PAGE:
I am pleased/shocked/amazed that I recently found a payphone (see picture below)! It is near Steve’s Prince of Steaks on St Vincent St. I can not vouch for the functionality of the payphone, but I am now prepared for my next encounter with Very Confused Looking Man.
I know I should be posting my He Said / She Said about why it is better to have a summer birthday, but I had an encounter this morning that I wanted to share.
I dropped my wife off at work this morning and then headed to the neighborhood Wawa for a coffee during the busy morning rush hour. I was about three people deep in the cashier line when a very confused-looking man walked in. He removed his old fashioned sunglasses from a head covered with a full-blown mullet, and revealed an expression suggesting that whatever was on his mind was the most important thing in the world. It wasn’t so much a panicked look as it was a “caught up in his own situation” look.
The cashier was in the process of accepting payment from a customer when Very Confused Looking Man glanced at a paper in his hand, looked in her direction, and blurted out, “Can you tell me where the nearest payphone is?” My initial reaction was, “Huh? Did he just interrupt her to ask for a payphone?” I first obtained a cell phone for work purposes in 1998 and, without finding any definitive data online, recall them exploding in popularity about 2-3 years after that. I also recall reading and hearing news stories at that time that more and more companies were removing pay phones from public facilities since they were no longer producing enough income to justify the hassle of maintaining them.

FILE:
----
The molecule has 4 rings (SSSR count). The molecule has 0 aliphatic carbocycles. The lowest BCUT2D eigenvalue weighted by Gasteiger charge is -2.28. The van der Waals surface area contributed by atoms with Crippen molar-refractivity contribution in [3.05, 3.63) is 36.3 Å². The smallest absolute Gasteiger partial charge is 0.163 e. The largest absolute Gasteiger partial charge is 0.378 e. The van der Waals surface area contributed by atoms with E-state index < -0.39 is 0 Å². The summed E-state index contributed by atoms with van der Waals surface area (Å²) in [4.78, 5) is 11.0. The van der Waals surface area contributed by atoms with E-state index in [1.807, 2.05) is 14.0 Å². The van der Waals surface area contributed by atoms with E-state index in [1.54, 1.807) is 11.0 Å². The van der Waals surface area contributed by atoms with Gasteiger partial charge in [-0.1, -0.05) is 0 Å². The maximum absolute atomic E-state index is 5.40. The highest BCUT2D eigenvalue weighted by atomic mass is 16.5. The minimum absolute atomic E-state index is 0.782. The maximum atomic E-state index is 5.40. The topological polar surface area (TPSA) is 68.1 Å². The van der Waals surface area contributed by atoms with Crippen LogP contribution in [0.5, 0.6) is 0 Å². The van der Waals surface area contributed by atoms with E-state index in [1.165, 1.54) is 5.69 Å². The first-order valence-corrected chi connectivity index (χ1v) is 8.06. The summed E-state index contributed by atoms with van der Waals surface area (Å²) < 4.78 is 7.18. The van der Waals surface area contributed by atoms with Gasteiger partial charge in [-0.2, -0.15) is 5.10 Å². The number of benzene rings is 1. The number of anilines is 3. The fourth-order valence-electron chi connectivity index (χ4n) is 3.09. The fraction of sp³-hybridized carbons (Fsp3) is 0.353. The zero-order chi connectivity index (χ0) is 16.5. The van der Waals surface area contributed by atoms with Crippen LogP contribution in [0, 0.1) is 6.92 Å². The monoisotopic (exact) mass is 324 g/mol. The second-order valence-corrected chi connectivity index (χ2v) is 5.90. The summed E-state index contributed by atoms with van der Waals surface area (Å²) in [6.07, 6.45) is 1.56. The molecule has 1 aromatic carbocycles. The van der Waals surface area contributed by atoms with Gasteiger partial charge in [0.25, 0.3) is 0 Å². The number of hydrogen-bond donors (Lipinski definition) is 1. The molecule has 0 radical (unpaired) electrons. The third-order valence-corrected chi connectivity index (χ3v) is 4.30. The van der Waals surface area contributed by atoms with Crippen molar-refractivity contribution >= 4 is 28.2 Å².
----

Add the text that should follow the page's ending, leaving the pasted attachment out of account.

The cashier, who appeared just old enough to legally work, had a blank look on her face as she handed change to the customer in line. Her quiet reply to Very Confused Looking Man was, “Honestly, I have no idea where that would be.” Since the cashier is young enough to have never even manually rolled up a car window, she could have just as easily said, “Honestly, I have no idea what a payphone is.” Very Confused Looking Man looked very disappointed and resumed a hurried pace through the store.
I was not the only person in disbelief of Very Confused Looking Man’s question. The customer who had just received his change was an elderly man, old enough to still have a ‘new’ rotary phone, but even he looked at the cashier and asked, “Did he just ask for a payphone?” The elderly man asked this in a hushed tone, careful to preserve Very Confused Looking Man’s dignity after asking such a ridiculous question. The cashier nodded and then let out a nervous laugh, which made me smile. We were all temporarily lost in our own thoughts when Very Confused Looking Man asked the question, but now realized that we had shared this moment of anachronistic realization together. Today, in this age of cell phones, someone asked for the location of the nearest payphone and none of us could provide an answer. 10 years ago, my answer would have been, “Gee, did you look right outside Wawa?” but obviously not anymore.